As with so many things in Japan, some of the most treasured experiences are often the simplest. This can be said of Japanese philosophy, design and especially its food, where simple seasonal ingredients are assembled with meticulous care and harmony to create a meal that is a perfect balance and joy for the senses.
These philosophies are particularly true of the traditional Japanese Buddhist cuisine known as shojin ryori. These vegetarian and often vegan meals are not only for devout Buddhist monks, but are a highlight for anyone visiting ancient places such as Kyoto where they can be enjoyed within the Buddhist temples themselves.
Shojin ryori was first introduced to Japan from China by the monk Dogen, the founder of Zen Buddhism, and grew in popularity with the spread of Zen Buddhism in the 13th century. The meals embody many Buddhist philosophies including moving towards enlightenment and compassion for all living things. The name itself comes for sho (精) which means “to focus”, jin (進) which means “to go forward” and ryori (料理) which means cooking or cuisine. Buddhism also forbids the killing of animals so all the foods are made without meat or fish. They also omit the use of pungent flavors such as garlic and onions, opting for gentle seasonings instead, and minimize waste by ensuring that every element of the ingredient, from root to tip, are incorporated.
Despite these restrictions, the meals themselves are harmonious and beautifully delicious. The ingredients are all based on what's fresh and in season, and follow the "rule of five". Every meal balances the five colors (green, yellow, red, black, and white), the five flavors (sweet, sour, salty, bitter, and umami), the five food preparations (raw, stewed, boiled, roasted, and steamed) and the five elements of food (wood, fire, earth, metal, and water). This is said to provide the optimal nutritional balance based on the seasons when the foods are grown and provide support for the body, mind and soul.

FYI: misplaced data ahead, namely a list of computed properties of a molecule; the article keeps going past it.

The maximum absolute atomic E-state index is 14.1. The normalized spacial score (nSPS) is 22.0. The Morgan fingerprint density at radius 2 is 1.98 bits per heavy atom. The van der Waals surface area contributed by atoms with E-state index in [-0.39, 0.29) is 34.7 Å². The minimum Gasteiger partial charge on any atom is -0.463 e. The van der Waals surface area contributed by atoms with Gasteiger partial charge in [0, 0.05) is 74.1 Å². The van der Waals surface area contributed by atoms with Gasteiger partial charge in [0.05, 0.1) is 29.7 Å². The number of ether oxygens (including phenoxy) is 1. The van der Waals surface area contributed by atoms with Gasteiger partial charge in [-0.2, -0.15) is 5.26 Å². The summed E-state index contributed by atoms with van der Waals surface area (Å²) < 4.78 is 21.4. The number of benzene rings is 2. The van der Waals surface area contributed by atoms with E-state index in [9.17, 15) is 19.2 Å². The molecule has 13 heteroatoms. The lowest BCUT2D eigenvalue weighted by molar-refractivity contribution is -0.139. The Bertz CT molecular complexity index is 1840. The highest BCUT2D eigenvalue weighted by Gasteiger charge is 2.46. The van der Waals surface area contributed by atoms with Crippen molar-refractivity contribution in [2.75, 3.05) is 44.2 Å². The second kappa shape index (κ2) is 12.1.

Typical ingredients used in shojin ryori include soy based products such as tofu, yuba (tofu skins made by warming a bowl of soybean milk and skimming off the film), aburaage (thinly sliced, fluffy, deep-fried tofu pouches) and natto (fermented soybeans), paired with seasonal or wild mountain vegetables. These ingredients are lightly seasoned with such things as dashi (a stock typically made from konbu or kelp), soy sauce, sake, mirin, miso and vinegar. These seasonings are used to draw out the natural flavors of the ingredients without overpowering the dish.
A shojin ryori meal will usual include one soup and three sides, known as the principle of ichi ju san sai. These may also be accompanied by a bowl of rice, pickled foods known as tsukemono and tea.
The meals are prepared with the same meditative practice found in other aspects of Buddhist life. Everything is hand made using repetitive motions, with careful attention paid to every detail and the overall harmony of ingredients and presentation.
A memorable meal not to be missed while in Japan, shojin ryori will transform the way you view the beautiful role of simplicity.
About the author:
Co-founder of Kokoro Care Packages. Lillian is a half-Japanese, half-British Canadian currently living in LA. She spent almost a decade in finance (capital markets) before co-founding Kokoro Care Packages with Aki Sugiyama in 2018. She is passionate about sharing her Japanese heritage and preserving the traditions of Japan. She believes in the power of community and connections, nature and wellness, and the importance of a good night's sleep